Review of the NC Jazz Festival 2015 by “Tom the Jazzman” Mallison

The 35th NC JAZZ FESTIVAL opened on Thursday evening, February 5, 2015 with the Benny Hill Quartet in the main ballroom of the waterfront Hilton Hotel with an appreciative and enthusiastic crowd of viewers and listeners. The evening opened with Benny playing which was very reminiscent of the Cannonball Adderley sessions. Benny even looked the part in his statuesque appearance. He played several selections from the Cannonball Adderley catalog, and all were greatly appreciated by the audience. His opening with Autumn Leaves really allowed the quartet to establish themselves with the audience followed by standards like “In A Mellow Tone,” and “Take Five.” Benny has a large following in the local Jazz Community so he was an instant success with the attendees.

Benny Hill was followed by vocalist Molly Ryan along with her husband Dan Levinson on Clarinet and Tenor Sax. They were joined by Kevin Dorn on Drums and Bria Skonberg on Trumpet. Molly’s repertoire lends itself to the hits of the 20’s and 30’s. These selections were popular with those attending Thursday Evening.

To me the real feature of the evening was pianist Rossano Sportiello paying tribute to the late George Shearing. Rossano was joined by Chuck Redd on Drums and Vibes. The pairing of the Keyboard and Vibes really created that Shearing sound. One of the highlights of the set was Shearing’s original composition “Lullaby of Birdland. Nikki Parrott joined Redd and Sportiello on her acoustic Bass. Rosanno has deep classical training which allowed him to move effortlessly between classical and jazz passages in his performance. Rosanno has a very sensitive (light) touch on the keyboard and has the ability to really wrap the audience with his playing.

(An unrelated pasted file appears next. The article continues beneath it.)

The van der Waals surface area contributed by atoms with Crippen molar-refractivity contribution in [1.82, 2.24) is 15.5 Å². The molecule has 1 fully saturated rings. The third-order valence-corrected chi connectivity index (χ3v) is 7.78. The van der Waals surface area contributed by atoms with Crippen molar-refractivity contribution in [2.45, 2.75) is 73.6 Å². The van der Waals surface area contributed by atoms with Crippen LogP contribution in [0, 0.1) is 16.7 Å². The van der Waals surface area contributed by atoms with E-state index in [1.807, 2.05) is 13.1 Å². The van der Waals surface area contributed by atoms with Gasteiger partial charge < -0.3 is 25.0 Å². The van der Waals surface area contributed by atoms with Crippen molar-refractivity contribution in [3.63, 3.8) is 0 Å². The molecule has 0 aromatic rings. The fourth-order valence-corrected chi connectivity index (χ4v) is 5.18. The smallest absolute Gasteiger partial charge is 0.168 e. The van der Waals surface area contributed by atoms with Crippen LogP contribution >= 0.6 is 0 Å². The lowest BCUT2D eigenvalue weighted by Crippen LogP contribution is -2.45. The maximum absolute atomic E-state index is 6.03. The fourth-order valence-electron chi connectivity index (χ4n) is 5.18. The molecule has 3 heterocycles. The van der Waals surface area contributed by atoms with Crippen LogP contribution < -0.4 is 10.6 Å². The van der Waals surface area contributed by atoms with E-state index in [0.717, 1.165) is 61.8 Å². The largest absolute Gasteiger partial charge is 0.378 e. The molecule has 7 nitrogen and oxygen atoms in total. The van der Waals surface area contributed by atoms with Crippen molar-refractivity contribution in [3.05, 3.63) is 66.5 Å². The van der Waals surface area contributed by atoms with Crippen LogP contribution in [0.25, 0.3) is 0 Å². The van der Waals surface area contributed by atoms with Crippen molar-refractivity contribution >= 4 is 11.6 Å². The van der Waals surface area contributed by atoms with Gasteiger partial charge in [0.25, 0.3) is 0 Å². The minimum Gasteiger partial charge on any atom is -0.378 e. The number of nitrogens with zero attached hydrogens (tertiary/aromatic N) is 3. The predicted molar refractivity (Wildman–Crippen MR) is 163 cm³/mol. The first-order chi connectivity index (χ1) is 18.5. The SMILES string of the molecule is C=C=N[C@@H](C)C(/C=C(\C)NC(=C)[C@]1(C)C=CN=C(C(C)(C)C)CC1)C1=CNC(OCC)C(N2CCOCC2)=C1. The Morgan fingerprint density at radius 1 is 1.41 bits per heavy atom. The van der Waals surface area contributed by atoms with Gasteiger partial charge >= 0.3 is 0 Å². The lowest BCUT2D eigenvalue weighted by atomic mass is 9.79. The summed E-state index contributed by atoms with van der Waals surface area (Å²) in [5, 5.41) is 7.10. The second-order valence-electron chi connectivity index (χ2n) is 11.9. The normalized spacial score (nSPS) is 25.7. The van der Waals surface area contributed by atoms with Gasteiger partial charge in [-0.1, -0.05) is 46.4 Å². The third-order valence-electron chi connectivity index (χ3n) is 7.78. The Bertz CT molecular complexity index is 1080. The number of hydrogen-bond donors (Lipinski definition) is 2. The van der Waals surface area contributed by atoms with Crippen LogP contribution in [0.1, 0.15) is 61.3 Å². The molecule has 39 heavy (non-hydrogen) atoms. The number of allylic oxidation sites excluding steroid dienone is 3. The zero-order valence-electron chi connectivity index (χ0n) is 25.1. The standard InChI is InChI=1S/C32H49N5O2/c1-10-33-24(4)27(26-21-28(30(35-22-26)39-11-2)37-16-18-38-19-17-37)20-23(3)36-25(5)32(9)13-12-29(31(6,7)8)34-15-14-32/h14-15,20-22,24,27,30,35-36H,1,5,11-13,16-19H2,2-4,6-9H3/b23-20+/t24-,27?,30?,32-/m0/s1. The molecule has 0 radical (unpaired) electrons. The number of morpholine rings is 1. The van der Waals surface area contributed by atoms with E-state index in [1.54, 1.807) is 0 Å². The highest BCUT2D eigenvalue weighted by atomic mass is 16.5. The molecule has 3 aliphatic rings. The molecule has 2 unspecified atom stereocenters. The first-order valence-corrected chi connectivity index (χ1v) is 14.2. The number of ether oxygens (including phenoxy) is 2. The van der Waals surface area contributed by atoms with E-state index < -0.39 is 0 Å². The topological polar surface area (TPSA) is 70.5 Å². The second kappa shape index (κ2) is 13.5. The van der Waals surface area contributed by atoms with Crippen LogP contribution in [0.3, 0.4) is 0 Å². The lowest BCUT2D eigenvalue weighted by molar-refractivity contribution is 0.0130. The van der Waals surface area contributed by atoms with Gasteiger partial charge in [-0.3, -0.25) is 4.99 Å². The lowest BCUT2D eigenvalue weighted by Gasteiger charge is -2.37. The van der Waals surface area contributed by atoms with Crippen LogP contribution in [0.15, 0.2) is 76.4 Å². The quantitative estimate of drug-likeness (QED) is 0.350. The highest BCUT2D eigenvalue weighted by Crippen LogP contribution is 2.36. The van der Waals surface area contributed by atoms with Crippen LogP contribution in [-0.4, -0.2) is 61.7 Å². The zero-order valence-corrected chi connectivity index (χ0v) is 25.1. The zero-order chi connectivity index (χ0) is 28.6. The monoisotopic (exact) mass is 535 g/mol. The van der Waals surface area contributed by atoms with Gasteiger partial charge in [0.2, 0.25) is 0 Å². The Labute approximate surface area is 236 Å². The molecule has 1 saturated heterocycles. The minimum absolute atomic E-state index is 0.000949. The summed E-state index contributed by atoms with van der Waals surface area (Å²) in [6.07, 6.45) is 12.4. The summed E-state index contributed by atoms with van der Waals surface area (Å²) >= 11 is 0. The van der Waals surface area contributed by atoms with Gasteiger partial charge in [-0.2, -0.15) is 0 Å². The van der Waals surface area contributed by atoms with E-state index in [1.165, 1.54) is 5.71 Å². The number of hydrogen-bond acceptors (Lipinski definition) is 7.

The opening evening of the Festival was loaded with various styles and influences and offered something for all musical tastes.
Friday and Saturday Nights opened with many of the performers from Thursday evening minus Benny Hill’s Quartet which had another engagement. Ed Polcer on Cornet arranged the various configurations of musicians for both Friday and Saturday evening. Jonathan Russell, Violin was back for his third time and it was amazing to observe his growth and maturity. He and Ed Polcer on several occasions traded licks and Russell was certainly able to hold his own in the situation.

Nikki Parrot and Herman Burney on acoustic bass are two veterans of the Festival and very popular with the audience. Nikki playing bass and singing added an additional dimension to her performance. When Herman was not playing he could be observed taking photos with his Nikon. Adrian Cunningham was back in 2015 playing Alto Sax and Flute this year compared to Tenor Sax previously. He is so accomplished on all of his instruments and plays equally well on the Clarinet. It amazes me how he and Bria can know and play the Book at their young ages and certainly that goes for Jonathan Russell.

A new performer at the Festival was Vincent Gardner on Trombone. Vincent is the first trombonist with the Lincoln Center Jazz Orchestra under the leadership of Wynton Marsalis. Vincent paid the attendees a huge compliment when he said he played with the LCJO all over the world and many attendees had no conception of Jazz, but that was certainly different at the NCJF. As he became more familiar with the Festival format and musicians he really became more expressive on the band stand with his playing.